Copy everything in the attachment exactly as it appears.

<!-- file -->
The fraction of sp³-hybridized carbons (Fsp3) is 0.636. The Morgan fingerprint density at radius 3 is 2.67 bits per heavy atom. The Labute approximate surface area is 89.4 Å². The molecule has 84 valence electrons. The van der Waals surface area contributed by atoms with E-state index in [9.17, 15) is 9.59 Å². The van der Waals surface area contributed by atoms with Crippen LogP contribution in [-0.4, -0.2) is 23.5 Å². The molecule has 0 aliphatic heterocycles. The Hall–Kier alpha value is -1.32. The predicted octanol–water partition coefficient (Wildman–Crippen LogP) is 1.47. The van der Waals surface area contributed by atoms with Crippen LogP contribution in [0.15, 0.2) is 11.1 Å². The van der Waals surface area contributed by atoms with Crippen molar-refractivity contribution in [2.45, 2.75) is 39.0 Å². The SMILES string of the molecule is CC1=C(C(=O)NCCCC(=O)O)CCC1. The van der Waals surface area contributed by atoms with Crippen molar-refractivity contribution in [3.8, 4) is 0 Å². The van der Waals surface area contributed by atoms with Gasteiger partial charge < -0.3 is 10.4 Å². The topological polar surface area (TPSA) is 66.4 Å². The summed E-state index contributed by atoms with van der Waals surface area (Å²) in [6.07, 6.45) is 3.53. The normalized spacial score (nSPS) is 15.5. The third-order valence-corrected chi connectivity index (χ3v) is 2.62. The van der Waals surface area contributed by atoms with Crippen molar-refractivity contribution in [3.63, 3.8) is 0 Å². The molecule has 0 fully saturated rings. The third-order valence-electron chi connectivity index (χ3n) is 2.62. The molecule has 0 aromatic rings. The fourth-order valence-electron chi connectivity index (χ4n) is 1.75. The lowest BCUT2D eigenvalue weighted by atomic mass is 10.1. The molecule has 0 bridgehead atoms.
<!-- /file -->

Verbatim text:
The fraction of sp³-hybridized carbons (Fsp3) is 0.636. The Morgan fingerprint density at radius 3 is 2.67 bits per heavy atom. The Labute approximate surface area is 89.4 Å². The molecule has 84 valence electrons. The van der Waals surface area contributed by atoms with E-state index in [9.17, 15) is 9.59 Å². The van der Waals surface area contributed by atoms with Crippen LogP contribution in [-0.4, -0.2) is 23.5 Å². The molecule has 0 aliphatic heterocycles. The Hall–Kier alpha value is -1.32. The predicted octanol–water partition coefficient (Wildman–Crippen LogP) is 1.47. The van der Waals surface area contributed by atoms with Crippen LogP contribution in [0.15, 0.2) is 11.1 Å². The van der Waals surface area contributed by atoms with Crippen molar-refractivity contribution in [2.45, 2.75) is 39.0 Å². The SMILES string of the molecule is CC1=C(C(=O)NCCCC(=O)O)CCC1. The van der Waals surface area contributed by atoms with Crippen molar-refractivity contribution in [3.8, 4) is 0 Å². The van der Waals surface area contributed by atoms with Gasteiger partial charge < -0.3 is 10.4 Å². The topological polar surface area (TPSA) is 66.4 Å². The summed E-state index contributed by atoms with van der Waals surface area (Å²) in [6.07, 6.45) is 3.53. The normalized spacial score (nSPS) is 15.5. The third-order valence-corrected chi connectivity index (χ3v) is 2.62. The van der Waals surface area contributed by atoms with Crippen molar-refractivity contribution in [3.63, 3.8) is 0 Å². The molecule has 0 fully saturated rings. The third-order valence-electron chi connectivity index (χ3n) is 2.62. The molecule has 0 aromatic rings. The fourth-order valence-electron chi connectivity index (χ4n) is 1.75. The lowest BCUT2D eigenvalue weighted by atomic mass is 10.1. The molecule has 0 bridgehead atoms.